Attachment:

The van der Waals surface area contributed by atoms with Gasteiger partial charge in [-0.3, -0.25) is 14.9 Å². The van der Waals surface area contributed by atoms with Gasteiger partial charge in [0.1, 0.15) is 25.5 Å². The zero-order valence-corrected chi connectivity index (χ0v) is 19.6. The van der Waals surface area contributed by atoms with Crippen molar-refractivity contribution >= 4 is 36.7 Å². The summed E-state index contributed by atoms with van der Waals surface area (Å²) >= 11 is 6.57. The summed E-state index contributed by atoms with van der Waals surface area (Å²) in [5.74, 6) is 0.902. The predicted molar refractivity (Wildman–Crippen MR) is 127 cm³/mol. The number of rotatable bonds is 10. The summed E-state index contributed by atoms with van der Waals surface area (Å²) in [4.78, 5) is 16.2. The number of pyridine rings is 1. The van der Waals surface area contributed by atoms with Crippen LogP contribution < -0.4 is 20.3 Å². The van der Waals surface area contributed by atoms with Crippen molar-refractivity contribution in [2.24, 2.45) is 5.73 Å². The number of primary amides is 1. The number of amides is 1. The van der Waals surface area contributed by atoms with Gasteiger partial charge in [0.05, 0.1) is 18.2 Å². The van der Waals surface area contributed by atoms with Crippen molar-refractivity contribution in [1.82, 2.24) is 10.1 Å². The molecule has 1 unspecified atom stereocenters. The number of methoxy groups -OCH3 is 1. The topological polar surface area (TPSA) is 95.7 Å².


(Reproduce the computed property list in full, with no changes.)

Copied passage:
The van der Waals surface area contributed by atoms with Gasteiger partial charge in [-0.3, -0.25) is 14.9 Å². The van der Waals surface area contributed by atoms with Gasteiger partial charge in [0.1, 0.15) is 25.5 Å². The zero-order valence-corrected chi connectivity index (χ0v) is 19.6. The van der Waals surface area contributed by atoms with Crippen molar-refractivity contribution >= 4 is 36.7 Å². The summed E-state index contributed by atoms with van der Waals surface area (Å²) >= 11 is 6.57. The summed E-state index contributed by atoms with van der Waals surface area (Å²) in [5.74, 6) is 0.902. The predicted molar refractivity (Wildman–Crippen MR) is 127 cm³/mol. The number of rotatable bonds is 10. The summed E-state index contributed by atoms with van der Waals surface area (Å²) in [4.78, 5) is 16.2. The number of pyridine rings is 1. The van der Waals surface area contributed by atoms with Crippen LogP contribution < -0.4 is 20.3 Å². The van der Waals surface area contributed by atoms with Crippen molar-refractivity contribution in [2.24, 2.45) is 5.73 Å². The number of primary amides is 1. The number of amides is 1. The van der Waals surface area contributed by atoms with Gasteiger partial charge in [0.05, 0.1) is 18.2 Å². The van der Waals surface area contributed by atoms with Crippen molar-refractivity contribution in [1.82, 2.24) is 10.1 Å². The molecule has 1 unspecified atom stereocenters. The number of methoxy groups -OCH3 is 1. The topological polar surface area (TPSA) is 95.7 Å².